Impact of complement and basophil activation in hypersensitivity reactions to COVID-19 vaccines
HOLZWARTH L. 1, MOBS C. 1, PAULY D. 2, PFUTZNER W. 1
1 Department of Dermatology and Allergology, Philipps University Marburg, Marburg, Germany; 2 Experimental Ophthalmology, Philipps University Marburg, Marburg, Germany
Several reports of anaphylaxis following vaccination occurred after introduction of the mRNA-based SARS-COV-2 vaccines BNT162b2 (Pfizer/Biontech) and mRNA-1273 (Moderna), leading to safety concerns about the newly developed mRNA vaccines. As allergic reactions to active antigens are unlikely, conjugated polyethylene glycol (PEG) stabilizing the lipid nanoparticles was suspected as excipient with allergenic potential. However, allergic reactions have also been reported for the vector-based COVID-19 vaccines ChAdOx1 (AstraZeneca) and Ad.26.COV2.S (Johnson & Johnson), which do not contain PEG but the structurally related excipient polysorbate-80. The underlying mechanisms of hypersensitivity reactions induced by COVID-19 vaccines remain poorly understood and both IgE-mediated and non-IgE-mediated pathways including activation of the complement system have been discussed. Thus, we sought to analyze the potential of COVID-19 vaccines and their excipients in eliciting allergic vaccine reactions and to assess the role of individual factors (e.g. history of allergies).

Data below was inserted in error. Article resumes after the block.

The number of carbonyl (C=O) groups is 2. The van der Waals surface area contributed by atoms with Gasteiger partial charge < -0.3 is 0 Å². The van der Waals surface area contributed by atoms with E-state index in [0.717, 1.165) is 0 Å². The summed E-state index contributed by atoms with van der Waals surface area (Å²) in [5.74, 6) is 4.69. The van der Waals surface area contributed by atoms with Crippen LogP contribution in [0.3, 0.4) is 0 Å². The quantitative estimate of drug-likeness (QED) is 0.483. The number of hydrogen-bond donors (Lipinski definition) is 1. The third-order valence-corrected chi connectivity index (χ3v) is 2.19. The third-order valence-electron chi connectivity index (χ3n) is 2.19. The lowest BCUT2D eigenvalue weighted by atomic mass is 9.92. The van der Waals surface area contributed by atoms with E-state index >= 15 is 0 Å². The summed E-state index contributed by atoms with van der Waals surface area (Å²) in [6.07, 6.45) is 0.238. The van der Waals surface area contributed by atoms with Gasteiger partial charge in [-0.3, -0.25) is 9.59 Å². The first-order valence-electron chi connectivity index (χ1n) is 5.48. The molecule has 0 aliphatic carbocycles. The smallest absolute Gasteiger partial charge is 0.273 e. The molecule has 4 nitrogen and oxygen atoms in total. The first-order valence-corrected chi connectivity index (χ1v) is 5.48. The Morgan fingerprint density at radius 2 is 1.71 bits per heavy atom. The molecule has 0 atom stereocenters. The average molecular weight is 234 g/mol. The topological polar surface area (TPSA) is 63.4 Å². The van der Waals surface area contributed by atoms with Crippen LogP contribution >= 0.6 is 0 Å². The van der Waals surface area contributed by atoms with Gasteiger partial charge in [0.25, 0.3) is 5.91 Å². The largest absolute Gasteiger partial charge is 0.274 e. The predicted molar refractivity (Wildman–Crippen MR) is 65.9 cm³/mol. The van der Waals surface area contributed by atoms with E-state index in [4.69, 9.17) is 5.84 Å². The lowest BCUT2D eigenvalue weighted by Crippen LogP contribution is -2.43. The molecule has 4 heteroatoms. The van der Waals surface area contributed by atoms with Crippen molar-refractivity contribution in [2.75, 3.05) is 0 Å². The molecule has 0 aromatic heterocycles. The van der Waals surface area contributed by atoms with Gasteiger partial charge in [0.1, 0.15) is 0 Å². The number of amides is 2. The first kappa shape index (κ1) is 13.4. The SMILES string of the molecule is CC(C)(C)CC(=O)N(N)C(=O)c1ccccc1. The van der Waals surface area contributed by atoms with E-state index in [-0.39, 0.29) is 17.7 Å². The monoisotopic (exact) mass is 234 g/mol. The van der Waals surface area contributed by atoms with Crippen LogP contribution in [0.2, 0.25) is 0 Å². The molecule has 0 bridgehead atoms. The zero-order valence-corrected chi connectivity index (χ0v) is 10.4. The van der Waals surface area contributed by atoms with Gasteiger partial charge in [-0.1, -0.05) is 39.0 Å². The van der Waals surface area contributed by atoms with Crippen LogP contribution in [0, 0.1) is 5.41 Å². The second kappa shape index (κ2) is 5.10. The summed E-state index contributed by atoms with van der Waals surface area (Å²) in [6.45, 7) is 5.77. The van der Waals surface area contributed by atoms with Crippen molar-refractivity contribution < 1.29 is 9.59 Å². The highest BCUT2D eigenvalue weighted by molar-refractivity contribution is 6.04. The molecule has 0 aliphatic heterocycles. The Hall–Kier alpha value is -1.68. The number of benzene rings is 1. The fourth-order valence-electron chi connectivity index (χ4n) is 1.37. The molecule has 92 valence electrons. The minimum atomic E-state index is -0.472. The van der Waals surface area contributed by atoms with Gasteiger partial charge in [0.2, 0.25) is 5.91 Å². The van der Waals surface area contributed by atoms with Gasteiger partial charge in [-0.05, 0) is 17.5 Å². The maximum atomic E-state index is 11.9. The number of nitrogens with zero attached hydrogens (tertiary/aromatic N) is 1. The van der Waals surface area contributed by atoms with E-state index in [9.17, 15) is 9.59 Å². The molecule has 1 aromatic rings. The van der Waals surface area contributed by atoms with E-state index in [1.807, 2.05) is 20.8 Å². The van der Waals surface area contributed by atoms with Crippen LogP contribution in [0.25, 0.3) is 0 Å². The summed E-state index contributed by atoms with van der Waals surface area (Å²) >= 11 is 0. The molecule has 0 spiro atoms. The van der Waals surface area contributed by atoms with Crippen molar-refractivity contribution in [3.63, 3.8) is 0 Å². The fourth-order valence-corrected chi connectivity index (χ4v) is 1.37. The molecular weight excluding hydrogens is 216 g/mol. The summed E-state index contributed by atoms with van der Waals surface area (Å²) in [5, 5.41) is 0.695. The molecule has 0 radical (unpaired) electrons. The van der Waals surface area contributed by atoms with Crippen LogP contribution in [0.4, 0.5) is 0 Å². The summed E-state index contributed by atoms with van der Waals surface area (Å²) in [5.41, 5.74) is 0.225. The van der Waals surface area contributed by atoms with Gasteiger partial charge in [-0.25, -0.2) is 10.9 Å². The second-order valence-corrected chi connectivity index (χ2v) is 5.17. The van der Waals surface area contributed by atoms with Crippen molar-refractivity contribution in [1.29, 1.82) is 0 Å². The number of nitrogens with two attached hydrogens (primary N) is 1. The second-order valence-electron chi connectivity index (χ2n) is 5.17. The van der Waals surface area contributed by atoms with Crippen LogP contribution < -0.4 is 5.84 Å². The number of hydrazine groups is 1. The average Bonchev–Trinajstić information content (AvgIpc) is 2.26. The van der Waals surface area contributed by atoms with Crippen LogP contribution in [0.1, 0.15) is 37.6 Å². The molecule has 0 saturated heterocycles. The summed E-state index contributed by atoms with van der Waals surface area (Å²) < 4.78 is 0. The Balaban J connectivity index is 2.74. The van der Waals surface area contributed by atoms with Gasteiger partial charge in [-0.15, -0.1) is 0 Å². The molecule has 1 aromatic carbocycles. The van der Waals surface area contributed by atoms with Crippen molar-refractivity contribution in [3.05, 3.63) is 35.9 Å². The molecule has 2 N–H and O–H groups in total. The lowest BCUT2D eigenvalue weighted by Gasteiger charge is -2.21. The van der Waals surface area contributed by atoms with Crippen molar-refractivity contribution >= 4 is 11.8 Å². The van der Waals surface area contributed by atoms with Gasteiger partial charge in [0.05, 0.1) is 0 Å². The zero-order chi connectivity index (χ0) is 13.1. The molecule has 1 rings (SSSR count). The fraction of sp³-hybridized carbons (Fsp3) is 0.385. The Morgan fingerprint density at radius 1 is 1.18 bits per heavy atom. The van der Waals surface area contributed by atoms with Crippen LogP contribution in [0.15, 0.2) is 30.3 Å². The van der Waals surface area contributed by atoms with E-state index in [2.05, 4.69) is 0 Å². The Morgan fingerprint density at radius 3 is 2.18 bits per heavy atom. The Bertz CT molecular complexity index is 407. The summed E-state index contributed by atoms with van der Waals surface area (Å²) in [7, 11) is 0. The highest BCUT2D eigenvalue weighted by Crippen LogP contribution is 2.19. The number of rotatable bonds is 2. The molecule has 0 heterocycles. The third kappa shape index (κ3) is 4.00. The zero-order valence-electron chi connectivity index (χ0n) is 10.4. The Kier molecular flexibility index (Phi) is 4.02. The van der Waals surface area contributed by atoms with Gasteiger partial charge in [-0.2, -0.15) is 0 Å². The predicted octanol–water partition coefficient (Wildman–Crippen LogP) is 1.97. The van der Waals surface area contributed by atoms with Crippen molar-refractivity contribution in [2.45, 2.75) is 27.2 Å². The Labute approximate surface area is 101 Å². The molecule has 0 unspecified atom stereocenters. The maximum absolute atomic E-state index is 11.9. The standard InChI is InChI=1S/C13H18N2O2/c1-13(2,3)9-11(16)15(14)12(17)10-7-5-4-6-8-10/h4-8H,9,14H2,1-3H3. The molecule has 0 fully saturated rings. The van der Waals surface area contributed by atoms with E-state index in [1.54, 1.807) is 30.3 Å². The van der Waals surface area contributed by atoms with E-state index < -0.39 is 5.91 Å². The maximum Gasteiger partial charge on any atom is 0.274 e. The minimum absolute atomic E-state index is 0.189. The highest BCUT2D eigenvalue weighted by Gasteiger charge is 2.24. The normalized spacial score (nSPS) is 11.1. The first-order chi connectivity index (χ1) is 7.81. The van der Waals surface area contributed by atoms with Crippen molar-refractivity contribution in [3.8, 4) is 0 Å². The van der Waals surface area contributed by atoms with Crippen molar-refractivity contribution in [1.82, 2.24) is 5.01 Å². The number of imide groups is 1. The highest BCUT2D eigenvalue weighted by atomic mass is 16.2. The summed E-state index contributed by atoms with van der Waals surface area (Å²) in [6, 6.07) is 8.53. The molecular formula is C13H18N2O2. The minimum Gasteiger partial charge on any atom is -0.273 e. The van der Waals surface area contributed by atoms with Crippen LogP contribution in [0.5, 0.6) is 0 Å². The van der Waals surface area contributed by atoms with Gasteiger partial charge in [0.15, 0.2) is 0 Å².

We included 67 subjects and performed skin tests (ST) with the four COVID-19 vaccines, PEG and polysorbate-80. Furthermore, in patients showing a positive ST or medical history of PEG-related hypersensitivity, basophil and/or complement activation was analyzed and compared to ST-negative patients and healthy controls. Interestingly, we only identified 4 subjects reporting a history of PEG-sensitivity accompanied by positive ST and basophil activation suggesting an IgE-dependent reaction. In addition, 25% of samples showed an activation of the complement system after incubation with at least one of the COVID-19 vaccines corresponding in 5 cases with a positive ST or medical history of PEG-hypersensitivity.
In summary, despite positive ST and reports of allergic reactions in medical history, most patients showed no increase in complement or basophil activity after vaccine stimulation, questioning their significance in the development of hypersensitivity reactions to COVID-19 vaccines. Further investigations are needed to better understand the importance of excipients like PEG or polysorbate in provoking immune-mediated reactions to vaccines.